Aside from port, the vineyards at Douro Valley also produce rich, unfortified wines. Rabigato, Tinta Cao, Viosinho, Tinta Barroca, and Touriga France are just a few of the varietals that hail from the area. You can tour the vineyards, go wine tasting, and soak up the views.
Some of the most beautiful places in Portugal aren’t the major cities or anywhere on the mainland, they’re the gorgeous Portuguese Islands! Madeira is an archipelago of four islands off the coast of Morocco. The largest island is a popular coastal destination known for its subtropical climate and volcanic landscapes with lots of rugged high cliffs and beautiful beaches. Some of the best places to visit in Madeira include the island’s largest city Funchal and Porto Moniz.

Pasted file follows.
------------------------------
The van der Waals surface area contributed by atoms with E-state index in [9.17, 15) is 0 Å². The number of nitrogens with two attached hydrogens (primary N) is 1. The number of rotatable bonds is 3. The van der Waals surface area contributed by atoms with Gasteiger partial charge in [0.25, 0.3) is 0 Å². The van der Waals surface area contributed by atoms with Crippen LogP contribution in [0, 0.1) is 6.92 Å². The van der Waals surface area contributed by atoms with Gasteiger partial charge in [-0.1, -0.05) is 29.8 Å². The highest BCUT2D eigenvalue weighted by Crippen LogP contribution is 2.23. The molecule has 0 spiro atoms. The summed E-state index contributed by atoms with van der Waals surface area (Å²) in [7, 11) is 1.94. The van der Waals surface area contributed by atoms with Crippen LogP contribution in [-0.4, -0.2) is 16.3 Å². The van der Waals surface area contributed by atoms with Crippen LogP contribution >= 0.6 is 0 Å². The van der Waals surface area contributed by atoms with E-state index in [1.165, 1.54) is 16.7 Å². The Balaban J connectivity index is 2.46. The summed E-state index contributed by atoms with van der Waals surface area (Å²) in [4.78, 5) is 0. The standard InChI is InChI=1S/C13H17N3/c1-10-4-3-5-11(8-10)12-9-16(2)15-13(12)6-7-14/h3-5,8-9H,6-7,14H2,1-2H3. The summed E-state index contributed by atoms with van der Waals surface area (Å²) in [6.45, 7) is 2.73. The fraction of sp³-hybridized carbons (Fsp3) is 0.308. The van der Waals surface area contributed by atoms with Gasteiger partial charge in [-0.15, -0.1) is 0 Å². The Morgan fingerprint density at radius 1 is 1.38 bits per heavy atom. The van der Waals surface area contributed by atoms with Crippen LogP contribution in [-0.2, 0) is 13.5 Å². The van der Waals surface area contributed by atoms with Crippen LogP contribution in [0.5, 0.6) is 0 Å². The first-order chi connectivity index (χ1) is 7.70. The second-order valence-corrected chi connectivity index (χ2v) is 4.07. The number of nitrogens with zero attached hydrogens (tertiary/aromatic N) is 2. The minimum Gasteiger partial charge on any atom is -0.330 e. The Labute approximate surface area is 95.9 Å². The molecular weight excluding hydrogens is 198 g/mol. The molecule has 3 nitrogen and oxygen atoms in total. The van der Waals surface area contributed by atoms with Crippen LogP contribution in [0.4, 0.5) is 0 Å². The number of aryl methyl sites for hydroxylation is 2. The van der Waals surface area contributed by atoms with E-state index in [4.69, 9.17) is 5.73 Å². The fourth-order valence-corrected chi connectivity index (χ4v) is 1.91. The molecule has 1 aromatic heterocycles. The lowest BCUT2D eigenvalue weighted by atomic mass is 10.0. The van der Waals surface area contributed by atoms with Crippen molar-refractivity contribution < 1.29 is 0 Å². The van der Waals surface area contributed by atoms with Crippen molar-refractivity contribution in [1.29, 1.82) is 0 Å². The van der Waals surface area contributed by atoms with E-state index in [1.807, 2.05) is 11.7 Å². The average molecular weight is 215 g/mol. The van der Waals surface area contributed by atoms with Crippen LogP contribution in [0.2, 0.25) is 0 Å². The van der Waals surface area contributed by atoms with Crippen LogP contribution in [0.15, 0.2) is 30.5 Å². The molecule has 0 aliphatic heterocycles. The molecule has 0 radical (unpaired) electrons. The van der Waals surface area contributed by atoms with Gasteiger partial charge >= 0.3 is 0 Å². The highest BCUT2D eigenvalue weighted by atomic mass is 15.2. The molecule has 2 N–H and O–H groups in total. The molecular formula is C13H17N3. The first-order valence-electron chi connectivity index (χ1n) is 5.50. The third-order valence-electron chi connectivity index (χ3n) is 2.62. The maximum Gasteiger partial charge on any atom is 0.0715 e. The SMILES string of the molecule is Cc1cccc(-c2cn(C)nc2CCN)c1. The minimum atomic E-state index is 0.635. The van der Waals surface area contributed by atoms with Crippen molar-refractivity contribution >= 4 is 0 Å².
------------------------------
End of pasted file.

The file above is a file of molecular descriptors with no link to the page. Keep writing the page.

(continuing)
On the coast of Porto Moniz, you’ll discover natural, volcanic swimming pools that were formed when strong tides hit the cliffs. Bathing in these waters is a truly unique experience.
The hillside town of Funchal is known for the beautiful garden of Jardim Botânico da Madeira and Monte Palace Tropical Garden high in the mountains. This beautiful city is the best base for nature lovers to explore the rest of the natural wonders of Madeira on day trips.
7. Azores Islands
Speaking of islands and nature lovers, the Azores is a beautiful bucket-list destination for all adventurous travelers. While officially part of Portugal, the Azores is an archipelago of nine volcanic islands in the middle of the Atlantic Ocean. They sit halfway between Europe and North America.